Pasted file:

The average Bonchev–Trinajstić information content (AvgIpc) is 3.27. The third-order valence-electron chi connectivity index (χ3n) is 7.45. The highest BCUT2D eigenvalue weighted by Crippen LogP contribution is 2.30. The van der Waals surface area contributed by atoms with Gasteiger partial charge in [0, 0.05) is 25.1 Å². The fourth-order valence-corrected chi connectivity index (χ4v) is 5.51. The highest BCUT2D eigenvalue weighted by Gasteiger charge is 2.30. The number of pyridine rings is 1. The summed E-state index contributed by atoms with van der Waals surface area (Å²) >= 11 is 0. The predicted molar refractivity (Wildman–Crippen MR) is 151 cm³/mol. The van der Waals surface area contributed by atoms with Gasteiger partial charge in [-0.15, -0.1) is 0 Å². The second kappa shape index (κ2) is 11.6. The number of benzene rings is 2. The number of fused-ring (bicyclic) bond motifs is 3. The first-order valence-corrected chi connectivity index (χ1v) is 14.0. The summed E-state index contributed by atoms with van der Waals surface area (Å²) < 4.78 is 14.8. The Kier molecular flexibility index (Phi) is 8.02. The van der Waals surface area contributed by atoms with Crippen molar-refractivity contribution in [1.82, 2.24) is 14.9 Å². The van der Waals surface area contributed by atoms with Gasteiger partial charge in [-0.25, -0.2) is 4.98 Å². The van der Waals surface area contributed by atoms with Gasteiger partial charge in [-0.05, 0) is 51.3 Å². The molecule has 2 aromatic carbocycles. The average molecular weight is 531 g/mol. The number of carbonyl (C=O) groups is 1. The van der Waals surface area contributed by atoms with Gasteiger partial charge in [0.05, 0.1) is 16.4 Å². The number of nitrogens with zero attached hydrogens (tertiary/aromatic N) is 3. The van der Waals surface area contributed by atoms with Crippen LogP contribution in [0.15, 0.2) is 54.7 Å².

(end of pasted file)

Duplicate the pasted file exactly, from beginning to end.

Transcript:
The average Bonchev–Trinajstić information content (AvgIpc) is 3.27. The third-order valence-electron chi connectivity index (χ3n) is 7.45. The highest BCUT2D eigenvalue weighted by Crippen LogP contribution is 2.30. The van der Waals surface area contributed by atoms with Gasteiger partial charge in [0, 0.05) is 25.1 Å². The fourth-order valence-corrected chi connectivity index (χ4v) is 5.51. The highest BCUT2D eigenvalue weighted by Gasteiger charge is 2.30. The number of pyridine rings is 1. The summed E-state index contributed by atoms with van der Waals surface area (Å²) >= 11 is 0. The predicted molar refractivity (Wildman–Crippen MR) is 151 cm³/mol. The van der Waals surface area contributed by atoms with Gasteiger partial charge in [-0.15, -0.1) is 0 Å². The second kappa shape index (κ2) is 11.6. The number of benzene rings is 2. The number of fused-ring (bicyclic) bond motifs is 3. The first-order valence-corrected chi connectivity index (χ1v) is 14.0. The summed E-state index contributed by atoms with van der Waals surface area (Å²) < 4.78 is 14.8. The Kier molecular flexibility index (Phi) is 8.02. The van der Waals surface area contributed by atoms with Crippen molar-refractivity contribution in [1.82, 2.24) is 14.9 Å². The van der Waals surface area contributed by atoms with Gasteiger partial charge in [-0.25, -0.2) is 4.98 Å². The van der Waals surface area contributed by atoms with Gasteiger partial charge in [-0.05, 0) is 51.3 Å². The molecule has 2 aromatic carbocycles. The average molecular weight is 531 g/mol. The number of carbonyl (C=O) groups is 1. The van der Waals surface area contributed by atoms with Gasteiger partial charge in [0.05, 0.1) is 16.4 Å². The number of nitrogens with zero attached hydrogens (tertiary/aromatic N) is 3. The van der Waals surface area contributed by atoms with Crippen LogP contribution in [0.15, 0.2) is 54.7 Å².